Last week a building that housed a garment factory, among other businesses, collapsed in Bangladesh. The number of confirmed dead was 359, as of this morning, and though they are still pulling out workers that survived the collapse, rescue efforts are nearing an end as the building is becoming even more dangerous for rescue teams. There are still hundreds of unaccounted for victims, trapped or dead inside. The actual death toll may be close to 1,000 workers.
Reports have surfaced that business owners from the building were warned to keep their workers at home after cracks appeared. Several of these owners have been arrested now for negligence, because they ignored these warnings and forced their employees to come work in the garment factory. What has not been as widely reported, is that employees from other businesses (banking and insurance) in the building were not forced to report to work that day. This is very telling evidence about the type of worker that is exploited in the garment industry and the very little value that is placed on their lives.
While protests erupt in Bangladesh and in the U.S. demanding safer working conditions in the garment industry, it is doubtful any significant changes will be handed down from the government or the industry itself. Garments account for 80% of exports from Bangladesh. Many executives overseeing this 20 billion dollar business are also involved in local politics. In short, the garment industry is "Big Oil" in this region.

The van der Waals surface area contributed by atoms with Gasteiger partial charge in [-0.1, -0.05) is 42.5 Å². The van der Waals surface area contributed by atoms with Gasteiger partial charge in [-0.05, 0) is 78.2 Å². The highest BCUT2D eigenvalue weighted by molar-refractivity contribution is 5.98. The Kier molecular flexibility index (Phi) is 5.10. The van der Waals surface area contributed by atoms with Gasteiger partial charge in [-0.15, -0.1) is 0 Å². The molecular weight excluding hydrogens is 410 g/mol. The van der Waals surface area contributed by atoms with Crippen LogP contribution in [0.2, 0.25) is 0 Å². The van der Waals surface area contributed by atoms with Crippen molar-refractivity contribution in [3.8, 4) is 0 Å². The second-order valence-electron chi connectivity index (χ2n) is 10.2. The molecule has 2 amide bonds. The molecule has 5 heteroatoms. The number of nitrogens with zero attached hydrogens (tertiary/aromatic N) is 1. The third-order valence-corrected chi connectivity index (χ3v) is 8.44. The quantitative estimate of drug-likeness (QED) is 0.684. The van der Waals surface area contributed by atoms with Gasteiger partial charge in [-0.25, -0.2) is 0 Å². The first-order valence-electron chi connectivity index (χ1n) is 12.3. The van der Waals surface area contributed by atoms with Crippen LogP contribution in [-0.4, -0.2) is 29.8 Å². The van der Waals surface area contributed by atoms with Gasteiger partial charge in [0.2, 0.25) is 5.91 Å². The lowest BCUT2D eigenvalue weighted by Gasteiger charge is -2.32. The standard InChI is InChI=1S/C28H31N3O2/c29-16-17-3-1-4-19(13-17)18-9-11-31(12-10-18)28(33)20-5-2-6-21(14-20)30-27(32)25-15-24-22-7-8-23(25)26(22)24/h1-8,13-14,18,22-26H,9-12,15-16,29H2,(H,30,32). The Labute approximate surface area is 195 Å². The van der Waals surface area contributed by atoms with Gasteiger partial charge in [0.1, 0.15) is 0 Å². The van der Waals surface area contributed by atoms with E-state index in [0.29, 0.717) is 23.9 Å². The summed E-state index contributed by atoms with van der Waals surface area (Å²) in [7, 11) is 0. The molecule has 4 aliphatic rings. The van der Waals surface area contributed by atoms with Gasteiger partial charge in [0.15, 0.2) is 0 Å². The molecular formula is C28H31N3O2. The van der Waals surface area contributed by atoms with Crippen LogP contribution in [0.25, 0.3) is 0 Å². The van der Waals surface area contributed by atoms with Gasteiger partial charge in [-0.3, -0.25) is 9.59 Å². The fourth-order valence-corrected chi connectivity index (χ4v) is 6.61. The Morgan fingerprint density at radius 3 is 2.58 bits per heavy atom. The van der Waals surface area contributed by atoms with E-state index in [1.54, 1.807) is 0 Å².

The BBC posted an article online asking, "Can Clothes Industry Change?" The answer is, of course it can, by why would it? As long as consumers turn a blind eye to the exploitation of the earth's resources and people groups, why would business executives sacrifice their bottom line? And while Americans are quick to point the finger at obvious targets selling cheap clothes like Walmart or Forever 21, high end labels are actually just as guilty. Their prices may reflect some higher quality fabrics, embellishments and finishing techniques, but they are typically not paying their workers any higher wages than the ones sewing for Walmart.
This is where the post gets preachy, and most people already know what the solution is:
1) Buy less clothing (and fabric!!)
2) When you do buy something, looked for it secondhand or as a remnant first
3) If you have to buy new, support a company that is verifiably doing things right
4) Invest in quality pieces of clotihng
5) Repair/reuse/upcycle what you have
6) Let companies know you expect change and that they have lost you as a customer
Changing an entire industry often feels like a monumental task, but it truly starts with individuals. If there can be any good that comes from this tragedy, I hope it is that more people will consider the ramifications of their purchases, and will change their buying habits.